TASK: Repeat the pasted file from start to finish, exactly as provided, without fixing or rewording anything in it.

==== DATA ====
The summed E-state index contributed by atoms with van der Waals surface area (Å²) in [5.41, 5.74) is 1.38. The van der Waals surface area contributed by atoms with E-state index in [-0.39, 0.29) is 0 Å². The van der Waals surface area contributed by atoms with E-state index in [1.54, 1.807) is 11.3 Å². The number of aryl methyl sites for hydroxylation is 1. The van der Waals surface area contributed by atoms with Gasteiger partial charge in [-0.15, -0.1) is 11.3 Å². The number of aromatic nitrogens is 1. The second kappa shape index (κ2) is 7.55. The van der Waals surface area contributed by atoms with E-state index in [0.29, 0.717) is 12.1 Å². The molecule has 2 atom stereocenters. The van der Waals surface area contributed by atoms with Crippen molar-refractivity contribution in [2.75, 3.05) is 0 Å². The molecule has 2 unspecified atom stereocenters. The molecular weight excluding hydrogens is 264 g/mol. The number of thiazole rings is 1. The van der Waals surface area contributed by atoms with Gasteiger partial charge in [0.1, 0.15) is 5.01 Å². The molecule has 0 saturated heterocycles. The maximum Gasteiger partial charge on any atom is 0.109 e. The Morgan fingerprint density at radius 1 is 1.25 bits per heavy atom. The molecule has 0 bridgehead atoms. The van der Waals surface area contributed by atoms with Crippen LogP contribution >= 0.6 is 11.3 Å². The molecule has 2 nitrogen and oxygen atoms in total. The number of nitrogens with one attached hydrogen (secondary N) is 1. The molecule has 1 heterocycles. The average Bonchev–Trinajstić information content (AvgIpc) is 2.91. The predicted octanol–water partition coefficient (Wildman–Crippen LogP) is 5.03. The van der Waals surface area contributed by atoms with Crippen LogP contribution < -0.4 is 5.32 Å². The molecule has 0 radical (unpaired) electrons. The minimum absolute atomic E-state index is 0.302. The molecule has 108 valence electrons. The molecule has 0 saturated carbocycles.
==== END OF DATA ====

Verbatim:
The summed E-state index contributed by atoms with van der Waals surface area (Å²) in [5.41, 5.74) is 1.38. The van der Waals surface area contributed by atoms with E-state index in [-0.39, 0.29) is 0 Å². The van der Waals surface area contributed by atoms with E-state index in [1.54, 1.807) is 11.3 Å². The number of aryl methyl sites for hydroxylation is 1. The van der Waals surface area contributed by atoms with Gasteiger partial charge in [-0.15, -0.1) is 11.3 Å². The number of aromatic nitrogens is 1. The second kappa shape index (κ2) is 7.55. The van der Waals surface area contributed by atoms with E-state index in [0.29, 0.717) is 12.1 Å². The molecule has 2 atom stereocenters. The van der Waals surface area contributed by atoms with Crippen molar-refractivity contribution in [2.75, 3.05) is 0 Å². The molecule has 2 unspecified atom stereocenters. The molecular weight excluding hydrogens is 264 g/mol. The number of thiazole rings is 1. The van der Waals surface area contributed by atoms with Gasteiger partial charge in [0.1, 0.15) is 5.01 Å². The molecule has 0 saturated heterocycles. The maximum Gasteiger partial charge on any atom is 0.109 e. The Morgan fingerprint density at radius 1 is 1.25 bits per heavy atom. The molecule has 0 bridgehead atoms. The van der Waals surface area contributed by atoms with Crippen LogP contribution >= 0.6 is 11.3 Å². The molecule has 2 nitrogen and oxygen atoms in total. The number of nitrogens with one attached hydrogen (secondary N) is 1. The molecule has 1 heterocycles. The average Bonchev–Trinajstić information content (AvgIpc) is 2.91. The predicted octanol–water partition coefficient (Wildman–Crippen LogP) is 5.03. The van der Waals surface area contributed by atoms with Crippen LogP contribution < -0.4 is 5.32 Å². The molecule has 0 radical (unpaired) electrons. The minimum absolute atomic E-state index is 0.302. The molecule has 108 valence electrons. The molecule has 0 saturated carbocycles.